The many different ways to key Elixir Maps

Essential Elixir : part 9 of 10 published on May 20, 2016

Using an Atom as a key

This obviously works. Nothing unexpected here.

> map = %{ name: "JB" }
> %{ name: name } = map
> name
"JB"

But what you might not know is that "key": also uses an atom as the key. So yes, you obviously can do this:

> map = %{ "name": "JB" }
> %{ "name": name } = map
> name
"JB"

But that also means you can do:

> map = %{ name: "JB" }
> %{ "name": name } = map
> name
"JB"

Or:

> map = %{ "name": "JB" }
> %{ name: name } = map
> name
"JB"

But what you CAN’T do is:

> map = %{ "name": "JB" }
> %{ "name" => name } = map
** (MatchError) no match of right hand side value: %{name: "JB"}

It doesn’t match because name: and "name": are Atoms and "name" => is a String.

Using a String as a key

So naturally, the reverse is true. If you use a String when you set the key on the Map, you can’t match against Atom’s as keys.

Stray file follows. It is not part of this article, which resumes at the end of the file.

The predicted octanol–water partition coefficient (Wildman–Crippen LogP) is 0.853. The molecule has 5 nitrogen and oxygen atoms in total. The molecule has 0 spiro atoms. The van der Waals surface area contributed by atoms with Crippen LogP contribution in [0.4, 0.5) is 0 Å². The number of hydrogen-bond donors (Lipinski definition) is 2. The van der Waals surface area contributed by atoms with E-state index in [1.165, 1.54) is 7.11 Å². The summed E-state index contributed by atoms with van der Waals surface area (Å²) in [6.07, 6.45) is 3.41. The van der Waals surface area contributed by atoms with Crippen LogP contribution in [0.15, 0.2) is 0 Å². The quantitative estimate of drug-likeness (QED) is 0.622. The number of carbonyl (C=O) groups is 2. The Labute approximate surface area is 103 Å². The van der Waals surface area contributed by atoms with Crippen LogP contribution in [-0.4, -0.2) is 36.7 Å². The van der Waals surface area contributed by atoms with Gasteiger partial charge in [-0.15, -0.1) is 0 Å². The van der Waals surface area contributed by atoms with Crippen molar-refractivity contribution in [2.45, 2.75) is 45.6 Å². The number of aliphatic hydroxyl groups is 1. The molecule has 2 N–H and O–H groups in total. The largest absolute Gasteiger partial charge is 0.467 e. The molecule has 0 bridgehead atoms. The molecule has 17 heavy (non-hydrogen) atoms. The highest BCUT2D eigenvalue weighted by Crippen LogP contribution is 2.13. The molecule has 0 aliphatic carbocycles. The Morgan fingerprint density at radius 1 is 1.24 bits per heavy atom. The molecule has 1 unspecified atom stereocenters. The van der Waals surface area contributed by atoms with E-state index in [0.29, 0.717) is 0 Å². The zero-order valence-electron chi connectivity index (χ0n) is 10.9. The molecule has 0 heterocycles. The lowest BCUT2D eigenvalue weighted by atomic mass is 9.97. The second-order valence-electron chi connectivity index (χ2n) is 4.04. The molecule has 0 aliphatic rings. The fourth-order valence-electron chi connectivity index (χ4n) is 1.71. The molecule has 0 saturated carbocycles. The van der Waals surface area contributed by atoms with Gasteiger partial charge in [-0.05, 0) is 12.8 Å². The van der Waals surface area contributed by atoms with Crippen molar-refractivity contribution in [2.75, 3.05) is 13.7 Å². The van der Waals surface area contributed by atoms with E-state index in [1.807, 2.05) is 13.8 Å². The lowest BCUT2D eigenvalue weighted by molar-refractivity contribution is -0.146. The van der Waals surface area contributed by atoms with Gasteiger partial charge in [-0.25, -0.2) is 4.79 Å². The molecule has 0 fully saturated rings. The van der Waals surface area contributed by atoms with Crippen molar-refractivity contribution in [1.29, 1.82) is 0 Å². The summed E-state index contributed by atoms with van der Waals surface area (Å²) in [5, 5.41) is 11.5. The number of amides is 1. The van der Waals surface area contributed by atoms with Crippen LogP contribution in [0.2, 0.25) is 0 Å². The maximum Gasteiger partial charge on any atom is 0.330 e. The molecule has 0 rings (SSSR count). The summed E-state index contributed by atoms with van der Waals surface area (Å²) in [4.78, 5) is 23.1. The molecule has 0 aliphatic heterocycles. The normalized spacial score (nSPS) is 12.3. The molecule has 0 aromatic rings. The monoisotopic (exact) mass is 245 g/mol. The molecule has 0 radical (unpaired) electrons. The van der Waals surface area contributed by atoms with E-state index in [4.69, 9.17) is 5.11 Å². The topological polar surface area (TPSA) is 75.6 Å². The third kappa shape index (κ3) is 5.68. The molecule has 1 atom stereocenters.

> map = %{ "name" => "JB" }
> %{ "name" => name } = map
> name
"JB"

And if you try using an Atom, you get a MatchError.

> map = %{ "name" => "JB" } 
> %{ name: name } = map
** (MatchError) no match of right hand side value: %{"name" => "JB"}

This is the GOTCHA one.

> map = %{ "name" => "JB" } 
> %{ "name": name } = map
** (MatchError) no match of right hand side value: %{"name" => "JB"}

Using anything else as a key

Given that the above is true, it is easy to deduce and verify that you can use a whole mess of things as keys in an Elixir Map.

Integers? Sure.

> map = %{ 3 => "JB" }
> %{ 3 => name } = map
> name
"JB"

Tuples? Sure.

> map = %{ {"hi"} => "foo" }
> %{ {"hi"} => name } = map 
> name
"JB"

Lists? Sure.

> map = %{ [1,"hi"] => "JB" }
%{[1, "hi"] => "JB"}
> %{ [1, "hi"] =>  name } = map
> name
"JB"

How about other Maps? Shine on you crazy diamond.

> other_map = %{message: "hi" }
%{message: "hi"}
> map = %{ other_map: "JB" }
%{other_map: "JB"}
> %{ other_map: name } = map
%{other_map: "JB"}
> name
"JB"

Conclusion

This is one of those things that seems obvious after you run into it, but hopefully with this knowledge you can shorten any future WTF moments. Always more to learn about Maps. :)

Next: Piping to an anonymous function